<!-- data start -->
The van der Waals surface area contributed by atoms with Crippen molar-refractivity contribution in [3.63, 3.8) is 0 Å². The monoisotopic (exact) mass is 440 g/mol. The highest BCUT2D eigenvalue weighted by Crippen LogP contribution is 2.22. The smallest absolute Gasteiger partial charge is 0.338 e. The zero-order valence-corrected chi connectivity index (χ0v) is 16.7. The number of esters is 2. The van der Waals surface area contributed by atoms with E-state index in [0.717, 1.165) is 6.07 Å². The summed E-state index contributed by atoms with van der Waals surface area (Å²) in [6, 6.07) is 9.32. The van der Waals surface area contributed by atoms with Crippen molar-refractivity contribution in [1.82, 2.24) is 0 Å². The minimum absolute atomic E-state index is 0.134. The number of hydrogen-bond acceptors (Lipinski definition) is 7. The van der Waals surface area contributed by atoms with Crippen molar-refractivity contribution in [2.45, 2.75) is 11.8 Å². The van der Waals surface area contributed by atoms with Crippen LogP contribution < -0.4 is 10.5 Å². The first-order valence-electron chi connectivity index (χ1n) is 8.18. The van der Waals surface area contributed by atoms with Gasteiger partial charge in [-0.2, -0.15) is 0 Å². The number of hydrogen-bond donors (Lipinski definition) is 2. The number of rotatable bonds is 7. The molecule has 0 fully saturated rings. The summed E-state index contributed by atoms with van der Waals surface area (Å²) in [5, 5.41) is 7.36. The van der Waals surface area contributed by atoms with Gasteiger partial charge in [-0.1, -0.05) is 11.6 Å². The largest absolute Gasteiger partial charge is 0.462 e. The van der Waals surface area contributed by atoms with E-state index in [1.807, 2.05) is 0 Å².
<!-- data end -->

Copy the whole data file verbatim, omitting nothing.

The van der Waals surface area contributed by atoms with Crippen molar-refractivity contribution in [3.63, 3.8) is 0 Å². The monoisotopic (exact) mass is 440 g/mol. The highest BCUT2D eigenvalue weighted by Crippen LogP contribution is 2.22. The smallest absolute Gasteiger partial charge is 0.338 e. The zero-order valence-corrected chi connectivity index (χ0v) is 16.7. The number of esters is 2. The van der Waals surface area contributed by atoms with E-state index in [0.717, 1.165) is 6.07 Å². The summed E-state index contributed by atoms with van der Waals surface area (Å²) in [6, 6.07) is 9.32. The van der Waals surface area contributed by atoms with Crippen molar-refractivity contribution in [1.82, 2.24) is 0 Å². The minimum absolute atomic E-state index is 0.134. The number of hydrogen-bond acceptors (Lipinski definition) is 7. The van der Waals surface area contributed by atoms with Crippen molar-refractivity contribution in [2.45, 2.75) is 11.8 Å². The van der Waals surface area contributed by atoms with Crippen LogP contribution < -0.4 is 10.5 Å². The first-order valence-electron chi connectivity index (χ1n) is 8.18. The van der Waals surface area contributed by atoms with Gasteiger partial charge in [-0.2, -0.15) is 0 Å². The number of hydrogen-bond donors (Lipinski definition) is 2. The number of rotatable bonds is 7. The molecule has 0 fully saturated rings. The summed E-state index contributed by atoms with van der Waals surface area (Å²) in [5, 5.41) is 7.36. The van der Waals surface area contributed by atoms with Gasteiger partial charge in [-0.1, -0.05) is 11.6 Å². The largest absolute Gasteiger partial charge is 0.462 e. The van der Waals surface area contributed by atoms with E-state index in [1.807, 2.05) is 0 Å².